GBP/CHF – Live and Historical Rates
The GBP/CHF pair is one in which both currencies are majors. The pair itself is not a major though and it quite obviously is not a commodity pair either. The chart above depicts the amount of Swiss Francs one will need to purchase a British Pound.
The world’s oldest currency still in circulation today, the GBP is much more for the UK than simple legal tender. It is a sort of symbol of sovereignty, and the British people have indeed stuck to it through the years of their country’s EU membership. Now, with Brexit looming on the horizon, the GBP looks like it’s here to stay, despite the hit it took in the wake of the referendum. The authority in control of the GBP is the Bank of England, located in London, the financial capital of the world. London is also a major forex trading hub.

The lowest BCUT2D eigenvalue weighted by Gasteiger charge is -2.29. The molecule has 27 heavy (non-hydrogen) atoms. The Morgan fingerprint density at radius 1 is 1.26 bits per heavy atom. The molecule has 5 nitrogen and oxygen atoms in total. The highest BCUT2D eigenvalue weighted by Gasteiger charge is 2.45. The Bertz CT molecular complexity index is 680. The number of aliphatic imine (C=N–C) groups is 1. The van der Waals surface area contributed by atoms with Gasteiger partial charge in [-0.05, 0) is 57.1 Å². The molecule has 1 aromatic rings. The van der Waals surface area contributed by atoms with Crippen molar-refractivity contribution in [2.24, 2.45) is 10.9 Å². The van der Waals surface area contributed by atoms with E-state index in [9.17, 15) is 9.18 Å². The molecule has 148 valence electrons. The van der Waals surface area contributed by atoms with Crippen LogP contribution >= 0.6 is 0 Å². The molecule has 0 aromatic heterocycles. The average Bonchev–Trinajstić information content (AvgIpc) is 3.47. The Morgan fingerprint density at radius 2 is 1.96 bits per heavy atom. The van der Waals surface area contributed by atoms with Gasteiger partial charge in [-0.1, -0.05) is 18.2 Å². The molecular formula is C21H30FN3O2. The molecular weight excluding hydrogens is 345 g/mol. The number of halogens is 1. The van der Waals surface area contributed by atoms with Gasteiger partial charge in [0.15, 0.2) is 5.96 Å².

Despite its forex popularity, the Swiss Franc is only the 7th most popular reserve currency in the world. Given the size of the country whose currency it is, that is however quite an impressive accomplishment. Switzerland’s economy is one of the strongest in the world. Powered by massive financial- and services sectors and backed by huge gold-reserves, the CHF’s status as a major currency is indeed fully justified. While the EU is indeed by far the biggest trading partner of the country, Switzerland has never even considered joining the EU or the Eurozone and that stance is not likely to change in the future.
Trading opportunity-wise, the GBP/CHF pair is indeed a very interesting one. Both countries have refused the EUR, yet both are major trading partners of the EU. The two economies are rather similarly built as well. The stability of the CHF and the volatility of the GBP create decent carry trading opportunities.
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